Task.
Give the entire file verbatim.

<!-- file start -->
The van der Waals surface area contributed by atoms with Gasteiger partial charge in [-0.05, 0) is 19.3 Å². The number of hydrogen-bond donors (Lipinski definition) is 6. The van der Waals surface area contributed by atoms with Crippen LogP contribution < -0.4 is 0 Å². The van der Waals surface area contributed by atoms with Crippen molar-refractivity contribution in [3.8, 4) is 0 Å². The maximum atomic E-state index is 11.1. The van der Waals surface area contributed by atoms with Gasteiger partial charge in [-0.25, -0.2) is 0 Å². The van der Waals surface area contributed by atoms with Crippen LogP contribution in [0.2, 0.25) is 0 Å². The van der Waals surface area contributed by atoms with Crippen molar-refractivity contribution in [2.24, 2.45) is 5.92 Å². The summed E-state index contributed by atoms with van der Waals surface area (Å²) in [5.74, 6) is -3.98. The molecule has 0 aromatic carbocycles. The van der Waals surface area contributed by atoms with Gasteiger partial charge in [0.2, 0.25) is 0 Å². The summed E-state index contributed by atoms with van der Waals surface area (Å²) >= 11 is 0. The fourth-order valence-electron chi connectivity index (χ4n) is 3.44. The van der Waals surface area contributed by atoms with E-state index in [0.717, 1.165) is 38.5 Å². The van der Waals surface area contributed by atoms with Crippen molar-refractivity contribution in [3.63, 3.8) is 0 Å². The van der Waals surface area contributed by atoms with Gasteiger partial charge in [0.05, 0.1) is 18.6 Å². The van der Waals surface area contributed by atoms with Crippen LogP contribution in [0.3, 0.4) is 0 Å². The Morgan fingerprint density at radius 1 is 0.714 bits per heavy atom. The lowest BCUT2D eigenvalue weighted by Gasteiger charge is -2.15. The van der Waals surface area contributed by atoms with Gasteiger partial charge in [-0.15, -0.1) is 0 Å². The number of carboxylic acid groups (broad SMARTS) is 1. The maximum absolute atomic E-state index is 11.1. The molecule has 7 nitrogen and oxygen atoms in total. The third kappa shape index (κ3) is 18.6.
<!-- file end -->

The van der Waals surface area contributed by atoms with Gasteiger partial charge in [-0.05, 0) is 19.3 Å². The number of hydrogen-bond donors (Lipinski definition) is 6. The van der Waals surface area contributed by atoms with Crippen LogP contribution < -0.4 is 0 Å². The van der Waals surface area contributed by atoms with Crippen molar-refractivity contribution in [3.8, 4) is 0 Å². The maximum atomic E-state index is 11.1. The van der Waals surface area contributed by atoms with Gasteiger partial charge in [-0.25, -0.2) is 0 Å². The van der Waals surface area contributed by atoms with Crippen LogP contribution in [0.2, 0.25) is 0 Å². The van der Waals surface area contributed by atoms with Crippen molar-refractivity contribution in [2.24, 2.45) is 5.92 Å². The summed E-state index contributed by atoms with van der Waals surface area (Å²) in [5.74, 6) is -3.98. The molecule has 0 aromatic carbocycles. The van der Waals surface area contributed by atoms with Gasteiger partial charge in [0.2, 0.25) is 0 Å². The summed E-state index contributed by atoms with van der Waals surface area (Å²) >= 11 is 0. The fourth-order valence-electron chi connectivity index (χ4n) is 3.44. The van der Waals surface area contributed by atoms with E-state index in [0.717, 1.165) is 38.5 Å². The van der Waals surface area contributed by atoms with Crippen molar-refractivity contribution in [3.63, 3.8) is 0 Å². The van der Waals surface area contributed by atoms with Gasteiger partial charge in [0.05, 0.1) is 18.6 Å². The van der Waals surface area contributed by atoms with Crippen LogP contribution in [0.3, 0.4) is 0 Å². The Morgan fingerprint density at radius 1 is 0.714 bits per heavy atom. The lowest BCUT2D eigenvalue weighted by Gasteiger charge is -2.15. The van der Waals surface area contributed by atoms with Gasteiger partial charge in [-0.15, -0.1) is 0 Å². The number of carboxylic acid groups (broad SMARTS) is 1. The maximum absolute atomic E-state index is 11.1. The molecule has 7 nitrogen and oxygen atoms in total. The third kappa shape index (κ3) is 18.6.